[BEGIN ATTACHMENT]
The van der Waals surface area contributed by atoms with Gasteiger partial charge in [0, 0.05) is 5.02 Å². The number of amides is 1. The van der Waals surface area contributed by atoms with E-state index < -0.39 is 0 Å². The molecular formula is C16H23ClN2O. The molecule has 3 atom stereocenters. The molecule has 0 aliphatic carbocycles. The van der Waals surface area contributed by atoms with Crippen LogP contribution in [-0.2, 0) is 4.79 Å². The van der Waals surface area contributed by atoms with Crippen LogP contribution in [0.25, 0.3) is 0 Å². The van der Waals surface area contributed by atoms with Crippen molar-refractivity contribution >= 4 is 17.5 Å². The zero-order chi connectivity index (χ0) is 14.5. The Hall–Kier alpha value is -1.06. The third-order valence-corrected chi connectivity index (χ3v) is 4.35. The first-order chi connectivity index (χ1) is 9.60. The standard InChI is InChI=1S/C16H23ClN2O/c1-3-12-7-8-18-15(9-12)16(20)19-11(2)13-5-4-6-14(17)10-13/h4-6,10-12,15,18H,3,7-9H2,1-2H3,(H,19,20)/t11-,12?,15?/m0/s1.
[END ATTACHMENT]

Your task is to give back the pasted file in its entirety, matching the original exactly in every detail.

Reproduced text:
The van der Waals surface area contributed by atoms with Gasteiger partial charge in [0, 0.05) is 5.02 Å². The number of amides is 1. The van der Waals surface area contributed by atoms with E-state index < -0.39 is 0 Å². The molecular formula is C16H23ClN2O. The molecule has 3 atom stereocenters. The molecule has 0 aliphatic carbocycles. The van der Waals surface area contributed by atoms with Crippen LogP contribution in [-0.2, 0) is 4.79 Å². The van der Waals surface area contributed by atoms with Crippen LogP contribution in [0.25, 0.3) is 0 Å². The van der Waals surface area contributed by atoms with Crippen molar-refractivity contribution >= 4 is 17.5 Å². The zero-order chi connectivity index (χ0) is 14.5. The Hall–Kier alpha value is -1.06. The third-order valence-corrected chi connectivity index (χ3v) is 4.35. The first-order chi connectivity index (χ1) is 9.60. The standard InChI is InChI=1S/C16H23ClN2O/c1-3-12-7-8-18-15(9-12)16(20)19-11(2)13-5-4-6-14(17)10-13/h4-6,10-12,15,18H,3,7-9H2,1-2H3,(H,19,20)/t11-,12?,15?/m0/s1.